Avoiding overtraining when spending every weekend in the mountains.

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  • #43909

    I was wondering if anyone had any advice on how I could adapt the TFTNA training plan to my situation. I am not going climbing anytime soon unfortunately, as I’m recovering from a badly broken wrist. I am fortunate enough to live near the mountains of New England however, so I am going backpacking or hiking every week – typically 6 – 18 hours of zone 1 every weekend depending on what I do. I also have several nearby training hills right on the Appalachian Trail I can access on weekdays. I am asking because I do not want this to contribute to overtraining, as this is well above the weekly load outlined huh for most people.

    Currently, I’m starting my base period. I’ve elected to skip the transition period, as over the last year, I have been getting 10+ hours of activity/training every week(although nowhere near as efficient as the methods outlined in TFTNA).

    I definitely do want to keep my long sessions in the mountains every weekend, but at the same time avoid overtraining. I was thinking that:

    1: Eat extra calories in the weekend to make back everything I burned. Don’t want to operate on a caloric deficiency and hurt my recovery time.

    2: Modulate training load. Weeks where I plan to spend a long time hiking on the weekends, I’ll reduce my load on the preceding weekdays.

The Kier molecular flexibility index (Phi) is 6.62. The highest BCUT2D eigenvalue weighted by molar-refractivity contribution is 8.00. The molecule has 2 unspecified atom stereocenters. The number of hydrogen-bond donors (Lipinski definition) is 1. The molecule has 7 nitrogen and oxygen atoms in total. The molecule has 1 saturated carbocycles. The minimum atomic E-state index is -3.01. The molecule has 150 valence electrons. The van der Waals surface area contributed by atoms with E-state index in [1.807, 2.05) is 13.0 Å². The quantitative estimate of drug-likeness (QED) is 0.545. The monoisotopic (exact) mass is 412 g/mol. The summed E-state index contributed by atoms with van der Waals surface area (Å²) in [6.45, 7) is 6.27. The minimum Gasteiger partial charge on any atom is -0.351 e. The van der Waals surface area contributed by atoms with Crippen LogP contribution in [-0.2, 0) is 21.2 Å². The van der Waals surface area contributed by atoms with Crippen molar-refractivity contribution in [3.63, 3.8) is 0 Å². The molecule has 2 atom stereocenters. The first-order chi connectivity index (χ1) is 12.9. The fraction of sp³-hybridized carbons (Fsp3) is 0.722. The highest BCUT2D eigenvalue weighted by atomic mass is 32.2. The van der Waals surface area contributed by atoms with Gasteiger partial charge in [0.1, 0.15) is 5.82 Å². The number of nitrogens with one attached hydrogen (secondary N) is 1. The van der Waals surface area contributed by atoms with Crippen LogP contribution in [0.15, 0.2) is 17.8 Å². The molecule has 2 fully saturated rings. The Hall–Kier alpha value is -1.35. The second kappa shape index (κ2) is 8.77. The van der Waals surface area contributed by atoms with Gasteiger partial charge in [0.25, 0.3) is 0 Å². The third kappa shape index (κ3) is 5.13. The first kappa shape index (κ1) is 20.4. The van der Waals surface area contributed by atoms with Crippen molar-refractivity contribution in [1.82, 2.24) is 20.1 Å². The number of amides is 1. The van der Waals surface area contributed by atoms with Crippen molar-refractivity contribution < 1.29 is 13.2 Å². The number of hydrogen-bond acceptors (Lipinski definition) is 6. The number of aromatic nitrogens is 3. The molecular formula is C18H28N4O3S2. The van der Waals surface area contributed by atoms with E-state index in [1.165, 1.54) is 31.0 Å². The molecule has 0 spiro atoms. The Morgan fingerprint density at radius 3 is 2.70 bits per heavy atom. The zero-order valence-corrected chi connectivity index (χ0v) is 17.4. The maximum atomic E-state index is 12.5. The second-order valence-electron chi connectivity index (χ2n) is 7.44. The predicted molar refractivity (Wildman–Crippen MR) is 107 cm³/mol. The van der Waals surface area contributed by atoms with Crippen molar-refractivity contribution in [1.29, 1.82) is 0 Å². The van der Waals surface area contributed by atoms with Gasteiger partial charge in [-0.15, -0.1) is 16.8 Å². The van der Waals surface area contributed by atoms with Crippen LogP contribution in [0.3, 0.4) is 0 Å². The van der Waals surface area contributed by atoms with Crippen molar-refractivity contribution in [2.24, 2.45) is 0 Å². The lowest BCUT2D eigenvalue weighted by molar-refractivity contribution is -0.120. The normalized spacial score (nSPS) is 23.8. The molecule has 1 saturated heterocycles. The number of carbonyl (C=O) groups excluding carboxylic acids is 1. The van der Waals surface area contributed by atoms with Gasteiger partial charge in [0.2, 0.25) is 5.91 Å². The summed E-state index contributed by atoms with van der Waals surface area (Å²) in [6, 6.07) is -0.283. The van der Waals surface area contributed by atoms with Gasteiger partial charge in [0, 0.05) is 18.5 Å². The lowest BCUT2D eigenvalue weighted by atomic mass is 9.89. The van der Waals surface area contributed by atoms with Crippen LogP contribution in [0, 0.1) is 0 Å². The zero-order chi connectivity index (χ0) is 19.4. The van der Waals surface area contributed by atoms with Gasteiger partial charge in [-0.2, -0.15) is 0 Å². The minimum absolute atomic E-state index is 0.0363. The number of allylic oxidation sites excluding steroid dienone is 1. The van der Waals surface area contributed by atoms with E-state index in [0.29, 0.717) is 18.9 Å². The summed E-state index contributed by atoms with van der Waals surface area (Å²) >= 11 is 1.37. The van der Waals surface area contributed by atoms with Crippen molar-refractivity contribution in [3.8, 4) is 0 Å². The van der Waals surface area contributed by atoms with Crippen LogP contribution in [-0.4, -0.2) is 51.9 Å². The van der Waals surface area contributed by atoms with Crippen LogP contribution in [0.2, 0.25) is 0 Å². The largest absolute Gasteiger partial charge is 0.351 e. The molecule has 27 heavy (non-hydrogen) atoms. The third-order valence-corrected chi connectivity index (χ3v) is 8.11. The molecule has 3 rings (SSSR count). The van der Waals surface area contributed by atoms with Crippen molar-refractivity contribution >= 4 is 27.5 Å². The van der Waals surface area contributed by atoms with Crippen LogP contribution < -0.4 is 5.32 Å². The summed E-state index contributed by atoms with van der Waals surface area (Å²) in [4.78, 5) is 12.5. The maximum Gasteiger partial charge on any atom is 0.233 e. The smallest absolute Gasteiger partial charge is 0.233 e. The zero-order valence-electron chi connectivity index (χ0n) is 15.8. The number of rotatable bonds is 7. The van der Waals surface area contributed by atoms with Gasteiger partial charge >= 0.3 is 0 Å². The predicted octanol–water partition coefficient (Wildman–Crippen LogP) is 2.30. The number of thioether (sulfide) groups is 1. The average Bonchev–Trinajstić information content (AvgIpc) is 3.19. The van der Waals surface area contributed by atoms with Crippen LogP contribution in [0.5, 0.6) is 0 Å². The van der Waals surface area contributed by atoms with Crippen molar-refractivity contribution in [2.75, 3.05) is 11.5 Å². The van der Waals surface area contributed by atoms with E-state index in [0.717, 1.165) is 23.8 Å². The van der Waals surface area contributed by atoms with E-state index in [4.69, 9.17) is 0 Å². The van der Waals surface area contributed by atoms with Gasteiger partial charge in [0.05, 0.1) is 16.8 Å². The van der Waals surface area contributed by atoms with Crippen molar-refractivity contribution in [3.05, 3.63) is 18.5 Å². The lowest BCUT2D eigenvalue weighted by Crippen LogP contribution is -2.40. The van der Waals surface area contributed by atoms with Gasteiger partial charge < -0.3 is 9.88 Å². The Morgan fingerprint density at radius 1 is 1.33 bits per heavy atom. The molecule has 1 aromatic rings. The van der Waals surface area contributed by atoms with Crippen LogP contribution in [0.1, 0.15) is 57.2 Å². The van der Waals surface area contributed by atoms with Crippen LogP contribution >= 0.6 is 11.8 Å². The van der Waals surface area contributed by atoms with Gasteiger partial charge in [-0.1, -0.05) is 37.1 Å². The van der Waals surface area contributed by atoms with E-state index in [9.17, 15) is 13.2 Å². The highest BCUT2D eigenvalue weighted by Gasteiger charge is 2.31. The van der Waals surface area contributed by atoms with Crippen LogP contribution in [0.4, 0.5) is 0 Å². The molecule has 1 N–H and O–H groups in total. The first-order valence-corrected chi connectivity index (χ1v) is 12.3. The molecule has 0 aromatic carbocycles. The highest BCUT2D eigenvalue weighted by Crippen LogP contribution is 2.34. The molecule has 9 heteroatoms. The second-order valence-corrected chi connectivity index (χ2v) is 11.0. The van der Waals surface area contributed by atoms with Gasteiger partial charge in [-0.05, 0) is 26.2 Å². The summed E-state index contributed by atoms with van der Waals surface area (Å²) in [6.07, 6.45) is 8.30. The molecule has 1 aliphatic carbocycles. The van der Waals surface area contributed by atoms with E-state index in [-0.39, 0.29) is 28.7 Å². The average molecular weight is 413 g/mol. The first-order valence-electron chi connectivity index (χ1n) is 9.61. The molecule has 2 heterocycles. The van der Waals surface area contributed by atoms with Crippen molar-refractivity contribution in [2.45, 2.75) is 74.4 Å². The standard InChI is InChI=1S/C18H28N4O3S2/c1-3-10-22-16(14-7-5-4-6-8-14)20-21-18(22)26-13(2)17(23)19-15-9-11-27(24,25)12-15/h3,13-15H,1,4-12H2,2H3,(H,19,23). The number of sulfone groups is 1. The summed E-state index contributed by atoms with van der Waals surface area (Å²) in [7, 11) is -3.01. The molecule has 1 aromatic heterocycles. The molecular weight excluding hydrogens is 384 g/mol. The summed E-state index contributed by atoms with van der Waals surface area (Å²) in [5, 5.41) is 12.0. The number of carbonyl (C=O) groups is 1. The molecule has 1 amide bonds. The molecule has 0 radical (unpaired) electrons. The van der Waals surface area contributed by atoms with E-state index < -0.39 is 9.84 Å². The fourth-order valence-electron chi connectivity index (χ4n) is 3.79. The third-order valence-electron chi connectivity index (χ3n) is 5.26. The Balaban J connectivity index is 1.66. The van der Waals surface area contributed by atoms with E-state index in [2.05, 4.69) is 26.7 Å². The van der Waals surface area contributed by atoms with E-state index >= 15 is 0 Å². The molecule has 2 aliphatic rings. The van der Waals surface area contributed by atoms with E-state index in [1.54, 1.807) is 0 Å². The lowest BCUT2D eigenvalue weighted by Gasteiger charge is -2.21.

3: Weekday Plan: Have 2 strength workouts on the weekdays, 1 zone 3-4 intense hiking workout with a heavy pack, and fill the rest of the volume with easy zone 1 hiking or cycling. This additional Z1 depends on how much I plan to do on weekend (modulation)

    I would really appreciate any input on my planned approach.

    Another thing I would like to add is prior to TFTNA, I was rarely getting Z1 workouts. I was always going much harder (no pain no gain basically) I now understand this is limiting me in the mountains greatLy. If you had any advice on how I can resolve this deficiency, I’d really appreciate it.

    Thank You.


  • Inactive
    Anonymous on #43964

    I don’t have much to add. It seems like a good plan.

    There’s no magic number for overtraining volume. What is overtraining for someone new could be detraining for someone else.

    Test yourself to make sure you’re using the right intensities.

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